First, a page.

Visual Cognition is not the creation of yet another new process or an adaptations of any given current format, but merely trying to identify the collective processes which now exist and employed for conceptualization, problem-solving, learning and strategic thinking. The fact is when we employ visual tools to assist ourselves or others in the process of thinking we are then practitioners of visual cognition. By any other term, name or moniker this is the process we are performing.

So when the next time you want to drop an intellectual bomb in a group, just inform them when asked, that you’re a facilitation specialist in the field of visual cognition allowing yourself the opportunity to take center stage to describe your skill set.

Imagine and envision your future.

The thINKologoist.

Before I Brand

Branding. A very illusive prey. Many have attempted to find what branding is, but few can contain the wild beast. It seems to me that branding has become a catch-all phrase far-reaching outside of its original description. It has become as varied as marketing has and even interchanged with this term. Worst yet, “brand” is becoming a verb for agencies to help create an identity.

Stop! What? Brand is not my identity? No.

Brand can not be printed, boxed or worn. It has no color, smell or taste. The more complicated thought is that your brand is not owned by you, the company nor an organization. Brand is owned solely by the viewer, the consumer of your offering. Your brand is their perception and emotional connection to your identity or the identity of the offering. So creating a brand, to me, is the wrong statement. What you create is an identity, purpose and value. This is not brand, branding or even marketing. This is ideation at work.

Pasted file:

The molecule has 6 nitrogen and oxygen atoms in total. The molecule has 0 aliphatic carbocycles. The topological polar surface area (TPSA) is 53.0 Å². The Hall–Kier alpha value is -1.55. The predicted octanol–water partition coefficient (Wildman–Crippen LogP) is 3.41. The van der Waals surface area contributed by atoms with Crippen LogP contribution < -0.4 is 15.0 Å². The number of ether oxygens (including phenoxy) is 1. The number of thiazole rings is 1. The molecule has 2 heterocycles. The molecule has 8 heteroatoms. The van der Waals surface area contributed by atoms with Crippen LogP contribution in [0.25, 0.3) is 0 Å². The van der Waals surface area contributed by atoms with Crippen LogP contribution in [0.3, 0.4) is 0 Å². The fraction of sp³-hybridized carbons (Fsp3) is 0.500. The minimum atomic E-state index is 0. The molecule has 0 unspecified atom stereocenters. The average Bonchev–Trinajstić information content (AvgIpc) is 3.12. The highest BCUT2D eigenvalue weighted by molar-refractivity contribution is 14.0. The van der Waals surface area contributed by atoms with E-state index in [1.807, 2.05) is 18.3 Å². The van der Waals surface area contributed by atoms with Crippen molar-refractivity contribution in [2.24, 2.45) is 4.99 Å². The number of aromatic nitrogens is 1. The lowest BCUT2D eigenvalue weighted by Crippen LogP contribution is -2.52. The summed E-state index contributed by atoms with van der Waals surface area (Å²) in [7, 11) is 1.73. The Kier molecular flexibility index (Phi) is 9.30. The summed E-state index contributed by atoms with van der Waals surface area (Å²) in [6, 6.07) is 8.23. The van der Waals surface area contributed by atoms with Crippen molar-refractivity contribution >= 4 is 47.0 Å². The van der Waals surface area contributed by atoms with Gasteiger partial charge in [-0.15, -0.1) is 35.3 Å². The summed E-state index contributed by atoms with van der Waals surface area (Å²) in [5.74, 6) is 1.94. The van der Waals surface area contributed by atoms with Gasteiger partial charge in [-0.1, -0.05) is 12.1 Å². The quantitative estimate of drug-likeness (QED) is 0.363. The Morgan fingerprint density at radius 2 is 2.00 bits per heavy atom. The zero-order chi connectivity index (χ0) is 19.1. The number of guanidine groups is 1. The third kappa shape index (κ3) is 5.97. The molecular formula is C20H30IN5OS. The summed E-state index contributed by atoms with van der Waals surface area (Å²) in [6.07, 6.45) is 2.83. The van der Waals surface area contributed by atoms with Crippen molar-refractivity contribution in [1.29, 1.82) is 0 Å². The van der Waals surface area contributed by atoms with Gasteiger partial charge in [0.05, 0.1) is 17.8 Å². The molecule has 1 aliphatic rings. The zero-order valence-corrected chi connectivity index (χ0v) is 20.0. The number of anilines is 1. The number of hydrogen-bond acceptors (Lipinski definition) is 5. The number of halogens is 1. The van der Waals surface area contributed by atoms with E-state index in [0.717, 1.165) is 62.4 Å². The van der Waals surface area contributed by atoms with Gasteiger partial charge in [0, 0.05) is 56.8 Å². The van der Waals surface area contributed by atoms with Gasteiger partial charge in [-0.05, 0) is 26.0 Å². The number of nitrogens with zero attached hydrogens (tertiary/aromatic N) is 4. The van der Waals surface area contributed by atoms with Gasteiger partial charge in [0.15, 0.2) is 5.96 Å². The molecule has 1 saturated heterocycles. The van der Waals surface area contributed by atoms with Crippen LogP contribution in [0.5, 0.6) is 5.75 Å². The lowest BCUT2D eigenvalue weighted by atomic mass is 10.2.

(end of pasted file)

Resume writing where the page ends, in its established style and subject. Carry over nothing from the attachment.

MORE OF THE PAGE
Ideation is that process before brand, branding, marketing and even advertising. Before you can have customer loyalty to a brand you must have an identity in order for a brand to grow in the minds of your customers. Ideation is the process of developing an idea or identity.The best part of ideation unlike branding, is it can look down the path to who you want to become. For me, branding is about the here and now and not there and tomorrow. That’s ideation.

So if you are thinking about “Branding” your business by hiring a brand consulting firm, first find someone who can help you with the ideation process so you know what your brand can become and the branding signals that will work best.

SM (Social Marketing) Rant

Ahh. Lunchtime in the company kitchen presents so many opportunities to engage in meaningful conversation about the weather, sports, family encounters or, on those very special occasions, the rantings of the “Not So Politically Correct” mouth piece.

To transcribe his ranting would be easy, but the emotion would be lost in the text. So, with marker in hand, “Rant Scribing” began. Here is a humorous look at one man’s views on social media (SM).

Where Do Good Ideas Come From

Have you ever wondered when someone coughs up a good or great idea, where in the heck did that come from? What were they thinking to get such an idea?

“Where in the world did you come up with that?”

Well, a wonderful visual scribing piece was created from Steven Johnson’s presentation on this very subject. If you don’t know who Steven Johnson is, he is the author of an incredible book called “Where Good Ideas Come From: The Natural History of Innovation” and his take is amazing, especially when RSA scribes it as a video seen here. Enjoy, I always do.